is a company that was formed in 1989 by "enthusiasts" and based in Taipei, Taiwan. Their mission statement reads; "We are here to provide superior memory products and satisfactory services in order to keep pace with our customers' growing needs, and help our customers in adding value to their products. And we pledge we will continue to do so and enable both sides to obtain significant competitive advantages in the market segments". The name of G.Skill
means God Skill
, per Kevin Wu, U.S. Marketing Director. Upon further clarification, the meaning more closely identifies to the term Gosu or God Like Skill, not in the sense of the Christian God or Lord that some may recognize and possibly take offense to without explanation.
I have to admit that I have heard very little of G.Skill as a company, as a U.S. reviewer I feel I may be somewhat geographically isolated to certain products. However, overclocking forums tend to offer information on products worldwide, and I can recall no prior mention of G.Skill products that were discussed at length. I was browsing a forum about 1 month ago when I came upon a very interesting post
. A U.S. marketing director for G.Skill named Kevin Wu was posting information on new memory modules they were releasing that offered yet unheard of performance. Modules that were tested and verified to run at DDR 4400 or 275 MHz at timings of CAS 2.5 3:3:7. Amazed with this proclamation I followed the thread and soon appeared screenshots of these modules indeed running at specifications that Kevin had alluded to. As one not easily swayed, and as some might say a skeptic, I began correspondence with Kevin regarding these modules and was eventually offered the opportunity to review them for myself.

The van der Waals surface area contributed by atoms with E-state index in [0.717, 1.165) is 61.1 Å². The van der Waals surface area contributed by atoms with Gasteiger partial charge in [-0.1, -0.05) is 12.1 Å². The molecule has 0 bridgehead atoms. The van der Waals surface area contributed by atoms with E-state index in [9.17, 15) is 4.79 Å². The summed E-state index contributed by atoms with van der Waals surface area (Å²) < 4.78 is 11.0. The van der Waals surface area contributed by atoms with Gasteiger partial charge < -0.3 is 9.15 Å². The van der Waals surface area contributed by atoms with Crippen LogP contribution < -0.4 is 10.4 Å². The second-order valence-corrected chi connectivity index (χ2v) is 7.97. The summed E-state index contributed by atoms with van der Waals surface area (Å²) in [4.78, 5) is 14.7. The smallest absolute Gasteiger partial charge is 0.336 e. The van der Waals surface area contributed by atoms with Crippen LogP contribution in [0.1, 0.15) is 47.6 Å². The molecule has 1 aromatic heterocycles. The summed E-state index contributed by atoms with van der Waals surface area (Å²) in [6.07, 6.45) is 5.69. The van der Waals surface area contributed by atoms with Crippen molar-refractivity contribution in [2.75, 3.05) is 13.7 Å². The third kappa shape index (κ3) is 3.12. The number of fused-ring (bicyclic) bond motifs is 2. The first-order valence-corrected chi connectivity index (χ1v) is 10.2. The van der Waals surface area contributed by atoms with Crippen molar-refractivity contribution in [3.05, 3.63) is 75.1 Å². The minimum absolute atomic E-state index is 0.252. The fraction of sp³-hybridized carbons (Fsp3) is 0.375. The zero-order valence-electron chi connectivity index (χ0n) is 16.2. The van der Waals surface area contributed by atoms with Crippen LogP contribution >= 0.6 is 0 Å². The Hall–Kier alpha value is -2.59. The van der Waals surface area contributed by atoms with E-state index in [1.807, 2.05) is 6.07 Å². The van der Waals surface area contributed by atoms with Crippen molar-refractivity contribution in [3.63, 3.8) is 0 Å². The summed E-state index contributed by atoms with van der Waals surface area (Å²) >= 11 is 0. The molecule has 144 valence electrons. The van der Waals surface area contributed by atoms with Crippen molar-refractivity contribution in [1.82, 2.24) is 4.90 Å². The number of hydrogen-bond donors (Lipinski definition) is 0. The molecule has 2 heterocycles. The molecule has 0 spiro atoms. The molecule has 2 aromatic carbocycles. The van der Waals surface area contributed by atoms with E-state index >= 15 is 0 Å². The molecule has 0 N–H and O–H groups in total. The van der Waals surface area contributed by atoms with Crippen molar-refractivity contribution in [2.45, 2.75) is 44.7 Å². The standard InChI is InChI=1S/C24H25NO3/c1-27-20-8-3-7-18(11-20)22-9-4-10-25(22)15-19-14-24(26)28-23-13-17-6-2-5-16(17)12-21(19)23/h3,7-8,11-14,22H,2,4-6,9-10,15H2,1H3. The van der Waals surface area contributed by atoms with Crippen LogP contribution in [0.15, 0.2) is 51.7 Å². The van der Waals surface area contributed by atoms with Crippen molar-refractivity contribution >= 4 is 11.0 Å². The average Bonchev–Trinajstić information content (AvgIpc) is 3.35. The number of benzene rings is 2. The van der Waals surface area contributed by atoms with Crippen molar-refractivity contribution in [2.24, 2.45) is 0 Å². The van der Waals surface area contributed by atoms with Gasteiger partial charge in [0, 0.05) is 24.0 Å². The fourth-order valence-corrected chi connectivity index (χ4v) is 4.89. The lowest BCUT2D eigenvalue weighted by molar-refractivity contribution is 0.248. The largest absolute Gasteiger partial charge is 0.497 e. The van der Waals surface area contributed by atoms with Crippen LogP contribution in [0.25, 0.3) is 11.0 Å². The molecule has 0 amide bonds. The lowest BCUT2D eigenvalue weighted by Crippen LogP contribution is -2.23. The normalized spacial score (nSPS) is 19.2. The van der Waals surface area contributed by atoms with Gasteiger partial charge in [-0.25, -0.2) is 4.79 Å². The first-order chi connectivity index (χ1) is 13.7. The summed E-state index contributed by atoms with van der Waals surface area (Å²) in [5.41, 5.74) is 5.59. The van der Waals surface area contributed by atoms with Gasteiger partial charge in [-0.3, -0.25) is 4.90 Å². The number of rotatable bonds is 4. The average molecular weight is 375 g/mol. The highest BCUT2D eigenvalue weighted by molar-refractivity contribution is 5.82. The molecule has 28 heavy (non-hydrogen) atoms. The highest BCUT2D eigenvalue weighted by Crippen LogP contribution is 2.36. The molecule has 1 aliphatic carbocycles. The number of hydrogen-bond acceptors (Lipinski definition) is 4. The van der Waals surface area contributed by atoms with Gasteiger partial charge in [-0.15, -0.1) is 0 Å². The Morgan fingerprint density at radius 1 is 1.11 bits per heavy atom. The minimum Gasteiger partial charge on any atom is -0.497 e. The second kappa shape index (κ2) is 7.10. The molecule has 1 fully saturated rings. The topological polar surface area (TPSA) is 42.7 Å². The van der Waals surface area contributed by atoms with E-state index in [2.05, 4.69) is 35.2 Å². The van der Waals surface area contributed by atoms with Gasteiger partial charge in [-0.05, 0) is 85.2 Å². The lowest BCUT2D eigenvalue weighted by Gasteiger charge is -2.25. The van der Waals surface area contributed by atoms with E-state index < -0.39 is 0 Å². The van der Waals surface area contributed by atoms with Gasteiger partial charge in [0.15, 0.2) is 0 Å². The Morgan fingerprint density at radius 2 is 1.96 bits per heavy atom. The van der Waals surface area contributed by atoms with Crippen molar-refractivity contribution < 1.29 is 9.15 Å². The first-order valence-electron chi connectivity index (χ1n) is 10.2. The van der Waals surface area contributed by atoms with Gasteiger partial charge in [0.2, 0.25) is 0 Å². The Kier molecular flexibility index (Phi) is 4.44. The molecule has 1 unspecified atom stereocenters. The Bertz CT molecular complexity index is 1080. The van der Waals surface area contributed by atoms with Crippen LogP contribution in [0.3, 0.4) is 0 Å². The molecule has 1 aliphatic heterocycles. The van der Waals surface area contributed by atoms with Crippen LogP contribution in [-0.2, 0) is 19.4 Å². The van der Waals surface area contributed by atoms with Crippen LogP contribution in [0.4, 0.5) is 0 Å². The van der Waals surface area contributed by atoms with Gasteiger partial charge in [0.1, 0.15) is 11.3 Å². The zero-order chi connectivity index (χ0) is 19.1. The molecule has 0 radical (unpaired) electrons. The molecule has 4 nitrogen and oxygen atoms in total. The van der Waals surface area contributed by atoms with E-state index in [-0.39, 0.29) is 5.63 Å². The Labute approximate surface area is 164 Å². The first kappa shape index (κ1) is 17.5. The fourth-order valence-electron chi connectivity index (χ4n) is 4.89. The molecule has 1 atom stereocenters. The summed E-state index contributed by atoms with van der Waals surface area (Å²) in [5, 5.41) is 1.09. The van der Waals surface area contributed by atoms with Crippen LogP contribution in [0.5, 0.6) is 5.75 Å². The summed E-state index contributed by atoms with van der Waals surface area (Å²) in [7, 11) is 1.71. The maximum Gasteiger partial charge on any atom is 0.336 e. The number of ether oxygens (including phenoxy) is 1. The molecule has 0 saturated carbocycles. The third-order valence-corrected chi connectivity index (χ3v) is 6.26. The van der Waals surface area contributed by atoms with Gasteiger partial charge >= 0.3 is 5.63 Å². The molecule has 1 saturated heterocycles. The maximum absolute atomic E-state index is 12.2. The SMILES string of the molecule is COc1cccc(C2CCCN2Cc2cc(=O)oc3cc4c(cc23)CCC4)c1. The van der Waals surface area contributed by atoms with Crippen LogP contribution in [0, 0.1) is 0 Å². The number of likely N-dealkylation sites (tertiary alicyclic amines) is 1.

I was eager to receive the promised memory, and once they arrived I quickly got to work on discerning how this product functioned in my experiences, compared with manufacturer data. Having no history to fall back on regarding user reports of G.Skill quality and service, this was somewhat of an abyss I was exploring with these memory modules. To qualify that statement! It is somewhat comfortable to assume that Corsair, Kingston, Mushkin, and OCZ memory for example will perform at their rated timings. On the off chance that the prior stated memory fails to live up to the quality that is promised, each manufacturer has shown the ability to service their customer’s needs and quickly provide replacement ram modules. Without such history known to me with G.Skill as a company, the question still remained in my mind, on whether this memory was as high of quality as top tier manufacturers, and whether the memory would live up to such lofty expectations as those claimed by G.Skill themselves.
Thus the challenge had been set, which would be to test this ram in accordance with the specifications of the manufacturer. Whereas tight timings of CAS 2 2:2:5 at PC3200 speeds was relatively easy to predict passing ability, my concern focused on the ability of this ram to run at 275mhz at CAS 2.5 3:3:7 timings. So what did we find out? Did the ram lead us to the Promised Land, or leave us in the desert wanting! Continue reading to find out.